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Minolta Dimage S414 review:

Minolta Dimage S414

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The Good Solid body; easy to use; fairly broad feature set for the price.

The Bad Sluggish autofocus.

The Bottom Line A mixed performer with good features, the Dimage S414 delivers a solid but unremarkable point-and-shoot photo experience.

Visit manufacturer site for details.

CNET Editors' Rating

6.9 Overall
  • Design 7.0
  • Features 8.0
  • Performance 6.0
  • Image quality 7.0

Intro

Minolta's Dimage S414 is a subtle improvement on its popular predecessor, the Dimage S404, but it retains key specs such as 4-megapixel resolution, a 4X (35mm to 140mm) zoom lens, and flexible exposure options. But while the S414's feature set is a fairly good deal for the price, the camera can't quite match a variety of similarly priced competitors in image quality and performance. Compact yet comfortable enough for big hands, the S414's solid aluminum body nevertheless weighs almost a pound when equipped with four AA batteries and a CompactFlash card.

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Minolta clumps the most frequently used shooting controls on the camera's top bevel; the exposure-compensation button is distinguishable by a slight ridge.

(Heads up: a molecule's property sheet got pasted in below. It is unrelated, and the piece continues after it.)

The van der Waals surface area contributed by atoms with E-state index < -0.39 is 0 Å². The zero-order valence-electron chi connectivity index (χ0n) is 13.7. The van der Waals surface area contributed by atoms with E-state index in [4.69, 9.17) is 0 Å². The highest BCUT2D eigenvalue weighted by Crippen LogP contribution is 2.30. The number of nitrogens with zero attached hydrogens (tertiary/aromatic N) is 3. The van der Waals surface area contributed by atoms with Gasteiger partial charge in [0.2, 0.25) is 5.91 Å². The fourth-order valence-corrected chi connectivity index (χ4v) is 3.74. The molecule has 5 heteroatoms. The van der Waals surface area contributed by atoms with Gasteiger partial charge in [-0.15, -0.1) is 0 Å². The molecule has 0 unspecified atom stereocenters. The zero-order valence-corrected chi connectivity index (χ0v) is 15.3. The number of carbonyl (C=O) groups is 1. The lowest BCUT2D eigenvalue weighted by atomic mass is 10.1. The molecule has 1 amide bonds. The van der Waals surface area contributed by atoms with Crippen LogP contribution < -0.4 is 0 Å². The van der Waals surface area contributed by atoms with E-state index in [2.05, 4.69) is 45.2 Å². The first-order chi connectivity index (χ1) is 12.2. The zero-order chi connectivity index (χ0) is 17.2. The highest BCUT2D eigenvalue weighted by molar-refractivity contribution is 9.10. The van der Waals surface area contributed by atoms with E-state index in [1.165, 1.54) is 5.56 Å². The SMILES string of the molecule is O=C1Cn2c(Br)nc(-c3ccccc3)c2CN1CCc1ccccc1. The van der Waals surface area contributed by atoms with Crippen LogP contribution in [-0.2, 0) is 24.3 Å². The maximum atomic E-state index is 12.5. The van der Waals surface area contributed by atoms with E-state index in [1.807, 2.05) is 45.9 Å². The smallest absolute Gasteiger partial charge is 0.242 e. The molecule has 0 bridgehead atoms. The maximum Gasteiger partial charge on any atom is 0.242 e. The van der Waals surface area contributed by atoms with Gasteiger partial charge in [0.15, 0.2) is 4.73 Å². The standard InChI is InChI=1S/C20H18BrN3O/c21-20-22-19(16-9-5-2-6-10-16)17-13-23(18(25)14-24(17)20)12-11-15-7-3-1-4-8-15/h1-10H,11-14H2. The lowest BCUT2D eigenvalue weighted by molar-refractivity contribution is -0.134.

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The five-way navigation switch is large enough that you don't accidentally press and select when you mean to move left or right.
The camera retains the simple control layout of the S404; clearly labeled and easily accessible buttons and dials enable easy operation by users at any experience level. While shooting, you select frequently used options via dedicated buttons on the top of the camera, where there is also a small status LCD in which you can check your current settings and battery life. Responsive one-touch controls let you display information such as the histogram and the quick-review mode. The rest of the features live in logically organized menus that you navigate in the bright 1.8-inch LCD.

We do have some minor quibbles, however. The mode dial needs a little more resistance; it's too easy to accidentally switch modes and, worse, turn the camera on and off. Plus, having to go through the menus to select exposure modes gets awkward.
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Minolta includes black-and-white text capture as one of the S414's scene modes.

Like its predecessor, the S414 provides a broad set of features for the money. Minolta improved on the S404 by removing the saturation-adjustment feature and adding Vivid, Natural, and Solarization to the camera's list of color modes, along with Black And White and Sepia. There's a new filter setting for tweaking the red/blue balance of images as well. Other enhancements include useful focusing-screen features, such as grid and scale views.

Budding photographers will appreciate the program, manual, and aperture-priority exposure modes, as well as the real-time histogram for getting immediate feedback on exposure. These aren't as broadly implemented as on higher-end cameras--you can choose between only two f-stop settings in aperture-priority mode, for instance, and there's no shutter-priority mode--but the features provide enough to please advanced beginners. Point-and-shoot users will enjoy the reliable automatic settings and preset scene modes, while more-advanced shooters can fine-tune their images with contrast and sharpness adjustments, as well as exposure bracketing.